So I worked all that out, but even as I was writing, I kept thinking that my character didn’t seem to have much depth. He was moving and speaking only because I needed him to, so that I could move the plot. He wasn’t moving or speaking because he wanted to, and he didn’t seem very real.

The way I write—and it just happens this way, I’m not planning this—is that I struggle to get some plot down, and then I go back and work on the characters, trying to do things that add some depth to them. One of the tricks for me, especially if they’re minor characters, is to have them speak, so that they aren’t just robots who move across the stage. For every character, I try to think a little about distinctive appearance and habits, so someone has a dangling silver earring, someone else has a baggy old corduroy coat, someone keeps brushing her hair out of her eyes, someone keeps looking out the window while he’s talking, and so on.

I think of this as writing in “layers”. The plot is one layer, adding depth to the characters is another layer, and eventually polishing the style is still another layer.

So I think my artist needs to go home, eat a piece of goat cheese, and think about goats.

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The People Who Came From the Sky

Australian dreamtime pictureLast weekend I saw a photograph of a small statue from about 30,000 years ago showing a human figure with the head of a lion. It was not a particularly sophisticated sculpture, but it clearly was a human-looking figure with an animal head.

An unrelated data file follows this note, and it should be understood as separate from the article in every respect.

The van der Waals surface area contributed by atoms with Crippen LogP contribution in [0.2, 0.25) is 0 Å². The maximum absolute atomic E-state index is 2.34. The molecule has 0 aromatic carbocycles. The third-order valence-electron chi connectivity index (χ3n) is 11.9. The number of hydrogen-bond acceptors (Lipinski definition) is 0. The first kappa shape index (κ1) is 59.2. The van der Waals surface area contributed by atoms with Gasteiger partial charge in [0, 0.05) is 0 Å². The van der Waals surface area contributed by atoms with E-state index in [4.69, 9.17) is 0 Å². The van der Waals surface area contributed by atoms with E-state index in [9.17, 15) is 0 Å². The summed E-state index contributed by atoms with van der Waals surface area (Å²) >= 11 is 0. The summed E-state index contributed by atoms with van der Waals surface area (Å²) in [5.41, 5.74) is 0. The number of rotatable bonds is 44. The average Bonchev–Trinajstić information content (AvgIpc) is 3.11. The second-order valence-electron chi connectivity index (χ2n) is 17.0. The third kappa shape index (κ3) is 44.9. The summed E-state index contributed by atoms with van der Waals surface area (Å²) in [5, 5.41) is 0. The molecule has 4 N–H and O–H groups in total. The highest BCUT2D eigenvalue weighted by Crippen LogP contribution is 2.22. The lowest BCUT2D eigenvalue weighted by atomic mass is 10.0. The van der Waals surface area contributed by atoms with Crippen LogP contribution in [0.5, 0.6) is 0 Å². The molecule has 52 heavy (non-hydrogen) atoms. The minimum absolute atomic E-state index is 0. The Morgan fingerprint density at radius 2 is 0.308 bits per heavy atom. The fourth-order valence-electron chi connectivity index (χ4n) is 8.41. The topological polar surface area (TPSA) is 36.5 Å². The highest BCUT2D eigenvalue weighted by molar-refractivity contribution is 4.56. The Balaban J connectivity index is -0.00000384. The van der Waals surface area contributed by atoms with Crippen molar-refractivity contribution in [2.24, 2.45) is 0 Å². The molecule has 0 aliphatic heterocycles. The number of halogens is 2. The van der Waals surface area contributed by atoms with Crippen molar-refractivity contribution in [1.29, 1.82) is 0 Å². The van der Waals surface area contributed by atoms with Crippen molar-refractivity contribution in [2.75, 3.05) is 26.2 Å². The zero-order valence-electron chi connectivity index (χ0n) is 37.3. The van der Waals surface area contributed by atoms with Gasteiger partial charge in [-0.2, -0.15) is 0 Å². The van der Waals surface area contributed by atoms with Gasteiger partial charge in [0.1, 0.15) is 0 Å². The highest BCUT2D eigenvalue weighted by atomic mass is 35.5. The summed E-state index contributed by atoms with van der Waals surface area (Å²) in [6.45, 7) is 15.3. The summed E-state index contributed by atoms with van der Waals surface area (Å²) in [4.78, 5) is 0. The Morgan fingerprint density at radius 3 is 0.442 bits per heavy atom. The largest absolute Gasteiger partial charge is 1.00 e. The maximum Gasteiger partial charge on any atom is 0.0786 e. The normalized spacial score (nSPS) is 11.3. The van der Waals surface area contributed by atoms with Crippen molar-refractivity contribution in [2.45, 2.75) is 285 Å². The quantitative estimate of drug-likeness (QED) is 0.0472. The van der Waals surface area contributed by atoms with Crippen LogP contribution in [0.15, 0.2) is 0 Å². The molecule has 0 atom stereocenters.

The important thing about this small sculpture is what it says about human beings. No doubt 30,000 years ago seems like an awfully long time, yet even that far back, people were similar enough to modern humans to be able to imagine something that did not exist. Whatever else we might think about people from that time, they had the ability to mentally picture something far beyond the physical reality they lived in.

I was visiting friends in Charlotte, North Carolina, last week where I borrowed a book I’m reading now, called Sapiens: A Brief History of Humankind by Yuval Noah Harari. The book so far has been filled with ideas I’ve never considered, which makes it compelling to read. One point the author makes is that if we start with the physical world and the biology of a human being, much of our modern world consists of fiction, of things that exist only as ideas in our heads.